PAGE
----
In 2005, the NSSF claimed a major federal legislative victory. After helping to back pro-gun candidates for the past two elections, they were able to pass the Protection of Lawful Commerce in Arms Act, which bans lawsuits such as those filed in 1999.

It has also kept a close watch over state legislatures. In 2009, the NSSF shut down a Connecticut bill to require gun manufacturers to use microstamping. When a microstamped gun is fired, it prints a tiny number on the cartridge that is unique to that gun, making it easier to trace a bullet’s origin.

Jake McGuigan, an NSSF representative, raised questions before the Connecticut legislature about the costs inherent to requiring microstamping and the necessary database to track the bullets. “What type of fiscal impact would that have in these uncertain budget times?” he asked. “I don’t think it would be very good at all.”

Two years later, when the Connecticut legislature proposed a ban on high-capacity magazines, McGuigan again focused on the economic argument to make his case. In response to a question about whether he was making “idle threats,” he told lawmakers:

From the manufacturer’s standpoint, we did have two of the manufacturers that are based here in Connecticut specifically tell me that this will destroy their business. They will either have to move out of the state, because they do lose that commercial market and they will not be able to simply survive on their defense contracts or their law enforcement contracts. So it’s not an idle threat.

Both bills collapsed.

Working with the Regulator: A “Friendly Lawsuit”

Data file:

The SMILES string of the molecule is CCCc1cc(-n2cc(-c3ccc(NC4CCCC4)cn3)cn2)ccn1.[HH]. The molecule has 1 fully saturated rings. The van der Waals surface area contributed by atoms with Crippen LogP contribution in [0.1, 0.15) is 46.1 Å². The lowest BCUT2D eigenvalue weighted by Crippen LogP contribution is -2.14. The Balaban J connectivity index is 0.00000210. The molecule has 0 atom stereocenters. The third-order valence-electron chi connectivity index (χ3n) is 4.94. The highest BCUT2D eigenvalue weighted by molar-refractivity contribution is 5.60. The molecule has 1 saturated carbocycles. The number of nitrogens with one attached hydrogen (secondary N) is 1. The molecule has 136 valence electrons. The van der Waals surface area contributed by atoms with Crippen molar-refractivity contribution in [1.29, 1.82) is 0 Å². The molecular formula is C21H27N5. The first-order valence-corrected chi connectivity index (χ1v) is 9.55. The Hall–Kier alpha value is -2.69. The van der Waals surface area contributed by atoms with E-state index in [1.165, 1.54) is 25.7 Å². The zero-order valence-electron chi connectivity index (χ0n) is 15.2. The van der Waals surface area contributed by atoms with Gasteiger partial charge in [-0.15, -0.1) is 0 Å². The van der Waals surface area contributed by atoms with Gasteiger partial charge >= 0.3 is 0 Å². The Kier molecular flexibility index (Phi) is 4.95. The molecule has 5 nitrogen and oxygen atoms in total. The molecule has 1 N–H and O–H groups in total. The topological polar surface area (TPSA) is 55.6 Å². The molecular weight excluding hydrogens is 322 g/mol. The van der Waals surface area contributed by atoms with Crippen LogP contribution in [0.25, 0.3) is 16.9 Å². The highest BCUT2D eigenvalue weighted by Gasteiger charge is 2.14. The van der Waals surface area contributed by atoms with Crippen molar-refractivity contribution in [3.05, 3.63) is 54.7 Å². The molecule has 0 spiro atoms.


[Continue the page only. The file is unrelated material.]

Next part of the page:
While the NRA, which views any kind of regulation as an attack on Second Amendment rights, has lobbied hard to weaken the ATF, the government’s regulatory agency for firearms, the NSSF works closely with the agency.

The industry representatives and regulators meet quarterly, the NSSF said, to discuss concerns or problems. Sanetti said the two groups have an “excellent relationship,” and their periodic meetings lead to “full, frank and fair discussions.” Former ATF agents said that for many years they had found NSSF officials to be reasonable, business-minded advocates for the industry.

Together, the bureau and the NSSF promote “Don’t Lie for the Other Guy,” a public-relations program to discourage straw purchases, the illegal act of buying a gun for someone who is prohibited from doing so.

There’s also crossover in personnel: The NSSF has hired four former ATF officials as consultants to help firearms dealers stay compliant with federal regulations.

But the relationship has soured recently, according to these former ATF agents, who say the NSSF has taken a more adversarial stance toward the bureau.

Last year, the NSSF joined the NRA in suing the ATF over a new rule requiring dealers in states along the Mexican border — California, Arizona, New Mexico and Texas — to report multiple rifle sales to a single buyer, to aid in its effort to combat drug violence along the border. The groups argue the requirement would put an undue burden on the dealers. Sanetti, in an interview, called it a “friendly lawsuit.”

The courts initially sided with the ATF; the NSSF is currently appealing the judgment.

The NSSF has also been promoting its PAC in the packets it sends to dealers for the “Don’t Lie” program. In a letter to the NSSF last year, the agency said sending out packets with PAC letters puts ATF employees in the position of potentially violating a federal law that prohibits government workers from using their office for political activism. In the letter, the ATF said it couldn’t include letters in its packet, but noted that the NSSF planned to continue doing so.

The ATF said it doesn’t comment on ongoing litigation and declined to make an official available for an interview for this story.

“Let Your Voice Be Heard”

Today, with new gun control legislation being considered in on the federal and local level, the NSSF is preparing to defend its constituents. But this time, instead of focusing on industry arguments, the group is using language much more closely aligned with the NRA’s gun owners.

“We hear loud and clear from the firearms community out there, of responsible firearms owners, that they feel unfairly maligned and attacked and threatened by what’s going on right now,” Sanetti said in an interview. “They are essentially saying … we need your help to protect the industry from unwarranted attacks.”